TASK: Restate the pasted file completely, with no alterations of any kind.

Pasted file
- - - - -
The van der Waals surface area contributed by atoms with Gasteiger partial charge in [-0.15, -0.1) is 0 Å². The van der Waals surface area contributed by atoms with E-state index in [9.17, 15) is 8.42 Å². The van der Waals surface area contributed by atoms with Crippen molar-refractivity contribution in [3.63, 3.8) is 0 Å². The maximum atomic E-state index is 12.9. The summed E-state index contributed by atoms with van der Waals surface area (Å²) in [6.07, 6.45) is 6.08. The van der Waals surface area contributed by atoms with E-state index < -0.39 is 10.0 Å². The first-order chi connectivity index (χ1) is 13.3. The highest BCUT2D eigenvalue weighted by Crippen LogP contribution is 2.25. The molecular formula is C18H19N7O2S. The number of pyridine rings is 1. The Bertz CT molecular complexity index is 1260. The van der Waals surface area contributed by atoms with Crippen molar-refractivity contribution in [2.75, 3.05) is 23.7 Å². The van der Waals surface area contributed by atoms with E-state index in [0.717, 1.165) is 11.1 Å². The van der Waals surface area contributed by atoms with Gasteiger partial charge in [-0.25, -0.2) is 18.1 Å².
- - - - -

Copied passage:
The van der Waals surface area contributed by atoms with Gasteiger partial charge in [-0.15, -0.1) is 0 Å². The van der Waals surface area contributed by atoms with E-state index in [9.17, 15) is 8.42 Å². The van der Waals surface area contributed by atoms with Crippen molar-refractivity contribution in [3.63, 3.8) is 0 Å². The maximum atomic E-state index is 12.9. The summed E-state index contributed by atoms with van der Waals surface area (Å²) in [6.07, 6.45) is 6.08. The van der Waals surface area contributed by atoms with E-state index < -0.39 is 10.0 Å². The first-order chi connectivity index (χ1) is 13.3. The highest BCUT2D eigenvalue weighted by Crippen LogP contribution is 2.25. The molecular formula is C18H19N7O2S. The number of pyridine rings is 1. The Bertz CT molecular complexity index is 1260. The van der Waals surface area contributed by atoms with Crippen molar-refractivity contribution in [2.75, 3.05) is 23.7 Å². The van der Waals surface area contributed by atoms with E-state index in [0.717, 1.165) is 11.1 Å². The van der Waals surface area contributed by atoms with Gasteiger partial charge in [-0.25, -0.2) is 18.1 Å².